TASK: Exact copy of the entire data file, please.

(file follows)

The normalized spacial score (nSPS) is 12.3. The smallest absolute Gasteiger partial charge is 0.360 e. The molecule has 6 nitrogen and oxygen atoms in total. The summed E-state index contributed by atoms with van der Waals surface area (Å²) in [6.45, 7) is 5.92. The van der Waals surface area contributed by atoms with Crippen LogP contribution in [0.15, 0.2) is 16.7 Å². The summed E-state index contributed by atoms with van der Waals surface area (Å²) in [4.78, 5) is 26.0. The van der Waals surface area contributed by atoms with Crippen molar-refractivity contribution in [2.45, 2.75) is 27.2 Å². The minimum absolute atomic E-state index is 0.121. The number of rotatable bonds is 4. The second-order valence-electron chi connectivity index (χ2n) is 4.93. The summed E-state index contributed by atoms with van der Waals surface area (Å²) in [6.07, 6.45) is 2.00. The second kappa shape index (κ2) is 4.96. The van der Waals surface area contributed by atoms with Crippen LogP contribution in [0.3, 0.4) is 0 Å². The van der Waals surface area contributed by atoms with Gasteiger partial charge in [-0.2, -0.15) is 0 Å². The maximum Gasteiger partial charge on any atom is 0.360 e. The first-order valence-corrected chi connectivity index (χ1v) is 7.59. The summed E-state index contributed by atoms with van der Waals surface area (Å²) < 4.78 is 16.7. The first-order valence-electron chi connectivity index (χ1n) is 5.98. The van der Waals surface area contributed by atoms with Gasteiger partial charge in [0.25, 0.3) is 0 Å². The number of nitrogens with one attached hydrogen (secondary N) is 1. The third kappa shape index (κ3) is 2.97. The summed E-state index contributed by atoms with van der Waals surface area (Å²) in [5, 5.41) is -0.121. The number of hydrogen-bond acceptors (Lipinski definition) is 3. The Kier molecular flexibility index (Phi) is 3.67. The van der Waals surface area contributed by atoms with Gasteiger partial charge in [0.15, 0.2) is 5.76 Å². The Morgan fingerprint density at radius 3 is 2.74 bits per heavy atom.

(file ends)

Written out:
The normalized spacial score (nSPS) is 12.3. The smallest absolute Gasteiger partial charge is 0.360 e. The molecule has 6 nitrogen and oxygen atoms in total. The summed E-state index contributed by atoms with van der Waals surface area (Å²) in [6.45, 7) is 5.92. The van der Waals surface area contributed by atoms with Crippen LogP contribution in [0.15, 0.2) is 16.7 Å². The summed E-state index contributed by atoms with van der Waals surface area (Å²) in [4.78, 5) is 26.0. The van der Waals surface area contributed by atoms with Crippen molar-refractivity contribution in [2.45, 2.75) is 27.2 Å². The minimum absolute atomic E-state index is 0.121. The number of rotatable bonds is 4. The second-order valence-electron chi connectivity index (χ2n) is 4.93. The summed E-state index contributed by atoms with van der Waals surface area (Å²) in [6.07, 6.45) is 2.00. The second kappa shape index (κ2) is 4.96. The van der Waals surface area contributed by atoms with Crippen LogP contribution in [0.3, 0.4) is 0 Å². The van der Waals surface area contributed by atoms with Gasteiger partial charge in [-0.2, -0.15) is 0 Å². The maximum Gasteiger partial charge on any atom is 0.360 e. The first-order valence-corrected chi connectivity index (χ1v) is 7.59. The summed E-state index contributed by atoms with van der Waals surface area (Å²) < 4.78 is 16.7. The first-order valence-electron chi connectivity index (χ1n) is 5.98. The van der Waals surface area contributed by atoms with Gasteiger partial charge in [0.25, 0.3) is 0 Å². The number of nitrogens with one attached hydrogen (secondary N) is 1. The third kappa shape index (κ3) is 2.97. The summed E-state index contributed by atoms with van der Waals surface area (Å²) in [5, 5.41) is -0.121. The number of hydrogen-bond acceptors (Lipinski definition) is 3. The Kier molecular flexibility index (Phi) is 3.67. The van der Waals surface area contributed by atoms with Gasteiger partial charge in [0.15, 0.2) is 5.76 Å². The Morgan fingerprint density at radius 3 is 2.74 bits per heavy atom.